Tuesday, August 24, 2010

More Random Barking


Armed Against A Future Filled With Teabags, Religious Crazies,
Internet And Water Rationing, And Poor Cell Phone Coverage

Both of my parents came of age during the Depression -- my father was fifteen, and my mother fourteen, when the 1929 Crash occurred, and had graduated from High School by the time Franklin D. Roosevelt was inaugurated as President in March of 1932.

(If, at this point, you're trying to figure out how old I am -- and you probably aren't -- I was an unplanned, late puppy; very late.)

Both came from small towns, their families barely part of the American Middle Class, whose own parents managed to hang on to jobs and property long enough to send them out into a country and a world marked by twelve years of economic misery -- which only World War Two truly ended.

Storm tides recede, leaving all kinds of things behind -- some interesting, some comic, some destructive. All her life, my mother was obsessed in a minor-key way with stretching every dime, every piece of clothing, saving string and pencils, tinfoil and rubber bands for reuse. Like something out of a Leonard Cohen novel, we had an old, pitted pair of scissors in the far-right hand drawer of the kitchen, always referred to as "the new pair".

My father, whose two older brothers (the ones who emigrated with the rest of the family to America in 1920; the oldest brother stayed behind) had worked in a 'Gentleman's Clothiers', was concerned with dress and deportment; he believed appearances were everything: Clothes, manner, speech -- all of which were to provide you with a competitive edge in life, which was ultimately a brutal and disappointing contest.

Both of them in memory, now, strike me as living with a lump of fatalism at the core of themselves; a child's disappointment with the world not being a more gentle, fair and safe place. In no way were they failures at the basics of living -- but their response to life's experiences wasn't to create light in the darkness, to spit in the eye of the unknown and dance anyway. They carried on; that was all.

They were afraid of tragedy and loss, and while they put as brave a face on the day as possible, in the end they expected rejection, failure, a diminution. Their hopes lived side by side with expectations of the world that weren't particularly high. Catastrophe could occur at any moment, and nothing was certain or stable enough to be counted upon; the tide of fear won out over hope and faith every time.


Obligatory Cute Small Animal Photo In Middle Of Random Barking
(Photo [Who Could Have Predicted?]: The Great Curmudgeon)

It was clear they'd been marked by their times. I began to wonder -- that I'm aware of, no study has been published of the effects of so much stress upon a population as in the years between 1929 and 1942.

I'm not sure how you'd quantify it, but there had to have been a rise in all kinds of disorders that we now label Clinical Depression, Obsessive-Compulsive behaviors, psychosomatic illness. However, psychiatry was still a young science; perspectives on suffering and the mind (such as Post-Traumatic Stress) which we take for granted today would have found no support among medical professionals in the Thirties.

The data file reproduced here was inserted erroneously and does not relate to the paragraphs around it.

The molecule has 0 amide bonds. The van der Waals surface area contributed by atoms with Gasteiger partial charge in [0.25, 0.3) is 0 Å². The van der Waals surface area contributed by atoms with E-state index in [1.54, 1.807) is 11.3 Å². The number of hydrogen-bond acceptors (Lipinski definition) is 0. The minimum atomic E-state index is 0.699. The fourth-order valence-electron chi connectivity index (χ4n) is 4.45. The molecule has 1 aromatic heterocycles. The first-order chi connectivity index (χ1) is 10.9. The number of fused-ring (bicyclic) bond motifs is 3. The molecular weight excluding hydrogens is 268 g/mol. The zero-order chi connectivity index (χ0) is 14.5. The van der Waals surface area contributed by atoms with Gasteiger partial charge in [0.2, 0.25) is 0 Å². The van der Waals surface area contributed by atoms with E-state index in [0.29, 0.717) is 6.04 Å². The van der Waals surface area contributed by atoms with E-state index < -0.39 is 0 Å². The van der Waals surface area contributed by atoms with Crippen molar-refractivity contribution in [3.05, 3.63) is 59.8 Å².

And, the effects of the Depression (even for people who didn't suffer the worst of it) was profound enough that artifacts of the stress of those times remained in the lives of most people, like flotsam left beached after a storm. They were things out of place; not serious enough neuroses to keep most people from functioning well enough to raise families, or hold jobs and conduct business.

But, I'd argue that as if they carried a physical scar, people had a mark on their psyches which affected them as long as they lived -- and for those who lived through the Depression and saw combat service in WWII, it was probably worse.

Now? Power being handed to juvenile sociopaths; a horrible terrorist attack, followed by equally-horrible ten-year war(s); the destruction of a major American city in Katrina; a decade of failure to regulate the financial services industry leading to unparalleled manipulation and greed; it ends with wealth and power protected, and everyone else kicked to the curb.

How many families and individuals have been blown apart so far? How many careers lost, addicts created, criminal acts committed; how many homeless children will there be this time? How much human misery will be heaped on our collective psyches -- because The Masters Of The Universe had to dominate everything they could see, and have More?

What's happening to us, to our children, as a result of these days? What kind of hidden marks will they carry? And what will their children passively accept as a sad inheritance out of bad times?

But, I'm only a Dog, and no one listens to me.